The case dates back to 2019 when Joshua Ferguson and David Curlee of Friends for Fullerton’s Future blog reportedly posted confidential documents that showed the city engaging in questionable conduct.
In response, the city issued a cease-and-desist letter to have the documents taken down, and when the orders weren’t followed, the city sued to have all documents returned to city hall. It also obtained a restraining order to prevent more documents from being publicly posted, although it was overturned shortly after.
Prior to the lawsuit, the bloggers had filed dozens of public record requests under the Freedom of Information Act; the city responded to the requests by providing them with a link and password to a Dropbox account.
The writers were able to obtain access to more documents than they had asked for by using the same password on other folders within the shared Dropbox storage, the city alleged.
The city’s lawsuit said the bloggers acted illegally by accessing and downloading the documents that were believed to be confidential.
Fullerton city council agreed to settle with Ferguson, Curlee, and the blog in a three-two vote during a May 12 closed city council session. The bloggers agreed to return the documents in exchange for an undisclosed payment and the city admitting they did not steal the documents.
The city accidentally gave access to the bloggers by placing folders and files in a shared file account, believing the documents were secure, the city said in a statement following the settlement.
“However, due to errors by former employees of the city in configuring the account and lax password controls, some of the files and folders were, in fact, accessible and able to be downloaded and/or accessed without circumventing access controls,” the city said.
It continued, “Based on the City’s additional investigation and through discussions with Mr. Ferguson and Mr. Curlee, the city now agrees that documents were not stolen or taken illegally from the shared file account as the city previously believed and asserted. The city retracts any and all assertions that Friends for Fullerton’s Future, Mr. Ferguson and/or Mr. Curlee acted illegally in accessing the documents.”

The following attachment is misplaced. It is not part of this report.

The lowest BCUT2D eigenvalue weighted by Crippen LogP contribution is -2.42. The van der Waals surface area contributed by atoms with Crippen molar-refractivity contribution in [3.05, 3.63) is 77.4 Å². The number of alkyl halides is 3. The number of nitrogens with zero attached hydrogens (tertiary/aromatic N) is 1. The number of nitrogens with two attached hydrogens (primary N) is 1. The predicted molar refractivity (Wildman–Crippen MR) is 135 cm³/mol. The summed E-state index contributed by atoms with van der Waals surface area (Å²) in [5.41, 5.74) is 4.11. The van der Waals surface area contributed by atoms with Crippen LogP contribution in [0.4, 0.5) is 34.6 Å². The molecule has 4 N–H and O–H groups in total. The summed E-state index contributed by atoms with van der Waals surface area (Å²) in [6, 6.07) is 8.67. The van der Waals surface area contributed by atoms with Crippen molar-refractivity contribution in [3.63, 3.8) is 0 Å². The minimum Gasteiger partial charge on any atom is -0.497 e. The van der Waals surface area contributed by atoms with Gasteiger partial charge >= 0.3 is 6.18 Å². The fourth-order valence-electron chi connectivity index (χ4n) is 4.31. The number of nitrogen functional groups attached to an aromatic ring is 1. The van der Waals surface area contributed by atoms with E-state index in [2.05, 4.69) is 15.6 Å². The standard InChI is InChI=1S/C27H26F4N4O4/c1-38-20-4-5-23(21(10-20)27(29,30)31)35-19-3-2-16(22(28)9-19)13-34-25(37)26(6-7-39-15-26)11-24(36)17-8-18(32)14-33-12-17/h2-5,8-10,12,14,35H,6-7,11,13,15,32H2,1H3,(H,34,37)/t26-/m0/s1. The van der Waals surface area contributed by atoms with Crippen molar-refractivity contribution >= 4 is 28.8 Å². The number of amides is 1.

As part of the settlement, Fullerton will pay $230,000 to cover the blog’s legal fees, and a $60,000 payment each to Ferguson and Curlee. In exchange, the bloggers will provide the city attorney with all the restricted files they accessed in the presence of a mediator to ensure compliance.
Fullerton Mayor Bruce Whitaker and councilmembers Nick Dunlap and Fred Jung voted to settle the case, while councilmembers Jesus Silva and Ahmad Zahra voted against settling.
“It had already cost the city a substantial amount of money in terms of our own legal counsel fees,” Jung told The Epoch Times. “It is a First Amendment issue and not only the appellate court, but also the Supreme Court already have precedent in terms of how much they value first amendment right issues.”
Jung said he has a duty to protect citizens from frivolous lawsuits, and that it just made fiscal sense for the city in the short and long term to settle, since he did not feel the facts of the case warranted continuing it.
“[The case] was a bridge to nowhere,” Jung said. “I just needed to get us off of that, legal and fiscally draining Ferris wheel on a case that we were bound to lose.”
Friends for Fullerton’s Future blog did not respond to a request from The Epoch Times for comment.